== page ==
There is much to look back on from this year’s ERF in Rimini – and we will do exactly that in the next few editions of the newsletter. This time we focus on an event that has its natural home at the heart of ERF, namely the euRobotics Awards Ceremony. This is an annual celebration of demonstrated achievements and clear potential across three well-established award categories that recognise excellence in research, technology transfer and entrepreneurship. This year’s ceremony was extra-special and particularly poignant, with a tribute made to Renaud Champion in the presence of his family, and the announcement that Renaud’s name will now be conferred on the award with which he was most closely associated.  

There was a further innovation, with the introduction of a new category of recognition, for excellence in sustainability. For those who were unable to attend – or if you were there and you’d like to savour some memories from the ceremony – we have edited the highlights for the euRobotics YouTube channel via this link to the 2024 euRobotics Awards Ceremony .   

Gianluca Antonelli, Chair of the Georges Giralt PhD Award, outlined the background and process, named the 27-person award committee and gave a summary of the response to this year’s 23rd edition of the award, which attracted 54 submissions from 12 countries. He then announced the finalists: 

Manuel Keppler (DE TU Munich). Submission title: From Underactuation to Quasi-Full Actuation: A Unifying Control Framework for Rigid and Elastic Joint Robots 

Oier Mees (DE U Freiburg): Interactive Language Instructable Robot Learning 

Alessandro Palleschi (I U Pisa): Planning to Interact: Shaping the Intelligence of Collaborative Robots in Interaction-Rich Shared Environments 

Ellen Roels (BE Vrije U Brussel): Manufacturing self-healing soft robots with integrated sensors 

Julien Urain (DE TU Darmstadt): Deep Generative Models for Motion Planning and Control 

This year’s winner was Manuel Keppler.  

Following the presentation sequence from research to application, the ceremony then moved on to the Technology Transfer Award, presented by award chair Werner Kraus. This year was the 21st iteration of the Technology Transfer Award. Again, Werner set the scene with the background to the award, the process and the protagonists, before introducing the short-listed finalists:  

Cobomanip – a project for the aeronautics industry with project team members from CEA List, Kuka and Airbus Atlantic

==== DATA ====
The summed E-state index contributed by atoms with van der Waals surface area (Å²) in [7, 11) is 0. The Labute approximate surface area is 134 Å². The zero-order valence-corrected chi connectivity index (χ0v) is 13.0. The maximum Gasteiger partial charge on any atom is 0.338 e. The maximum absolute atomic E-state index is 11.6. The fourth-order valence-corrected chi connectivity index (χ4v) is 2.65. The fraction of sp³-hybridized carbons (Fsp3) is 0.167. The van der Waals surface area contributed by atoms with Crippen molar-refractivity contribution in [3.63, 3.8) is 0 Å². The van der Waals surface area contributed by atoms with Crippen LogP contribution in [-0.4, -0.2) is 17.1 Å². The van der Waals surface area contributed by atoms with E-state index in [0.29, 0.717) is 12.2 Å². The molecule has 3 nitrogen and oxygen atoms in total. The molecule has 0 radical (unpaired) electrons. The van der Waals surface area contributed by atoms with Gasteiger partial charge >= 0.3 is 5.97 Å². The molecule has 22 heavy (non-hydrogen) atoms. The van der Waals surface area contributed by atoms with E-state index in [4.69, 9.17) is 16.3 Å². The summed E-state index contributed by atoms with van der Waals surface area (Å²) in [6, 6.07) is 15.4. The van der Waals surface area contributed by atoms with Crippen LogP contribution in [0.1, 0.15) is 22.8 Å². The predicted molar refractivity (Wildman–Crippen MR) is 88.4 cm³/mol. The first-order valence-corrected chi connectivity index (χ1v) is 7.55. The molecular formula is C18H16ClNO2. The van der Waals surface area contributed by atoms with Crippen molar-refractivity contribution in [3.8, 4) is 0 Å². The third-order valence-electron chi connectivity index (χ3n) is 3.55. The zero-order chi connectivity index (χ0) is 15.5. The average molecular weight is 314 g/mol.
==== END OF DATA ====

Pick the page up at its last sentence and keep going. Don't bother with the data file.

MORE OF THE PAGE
Robot Masonry: WLTR (construction industry), with a project team from CTU Prague, Wienerberger and KM Robotics 

MagnetCrawler (inspection), a joint project from DFKI and Yardstick Robotics 

Loadrunner (intralogistics – picking and navigation) from KION Group and Fraunhofer IML. 

The final placings in the Technology Transfer Award were: 3rd Cobomanip; 2nd WLTR and 1st: Loadrunner. 

Jon Agirre Ibarbia, executive director of euRobotics, then delivered an appreciation of the life and contribution to the European robotics community of Renaud Champion, before inviting members of Renaud’s family to come to the stage, where Jon presented them with a special award to mark the occasion.   

Moving on to present what was now named for the first time as the Renaud Champion Entrepreneurship Award, the award chair Mikkel Christofferson, making his stage debut in this role, came forward to introduce the award and the jury before announcing the finalists: 

  • Heibjerg 
  • Zeal Robotics 
  • Smart Farm Robotics 
  • KINETIK Space  

Finally, Mikkel revealed the jury’s three chosen winners of this year’s Renaud Champion Entrepreneurship Award to be: 3rd KINETIK Space; 2nd Smart Farm Robotics; 1st ISOCHRONIC.  

In another innovation for this year’s awards ceremony, euRobotics director Franziska Kirstein then came forward to introduce the thinking behind the decision to acclaim the first recipients of Sustainability Leadership Recognition in Robotics, an award to celebrate innovations in robotics that contribute significantly to environmental, social and economic sustainability. The focus, said Franziska, was in two parts: how robots can support sustainability and how robots can be produced and used sustainably. From this came three recognition categories. The first was to support sustainability in robotics through a specific initiative. Within this category, presentations were made for the Sustainable Robotics Initiative and Angsa Robotics x Rokit. The second category was Making use of an existing robot solution to support sustainability, and here recognition was given to Re-FMS by KU Leuven. Finally, three initiatives were profiled for the category, Developing a robot to support sustainability. These were: Plato by United Robotics Group; Maelstrom by Tecnalia, and VIGO Pilot by PIAP.  

Following the presentations, Werner Kraus returned to the stage, this time as chair of the Stuttgart Organising Team for ERF, to set out the history and credentials of Germany’s sixth largest city as next year’s ERF host. 

Ceremony host Steve Doswell then announced Stavanger in Norway as the host city for ERF 2026 before inviting all presenters, jury members, finalists, winners and other participants for the ceremony Finale, a group photograph that served as a curtain call for virtually everyone who had played some part in making the ceremony possible.  We look forward to next year.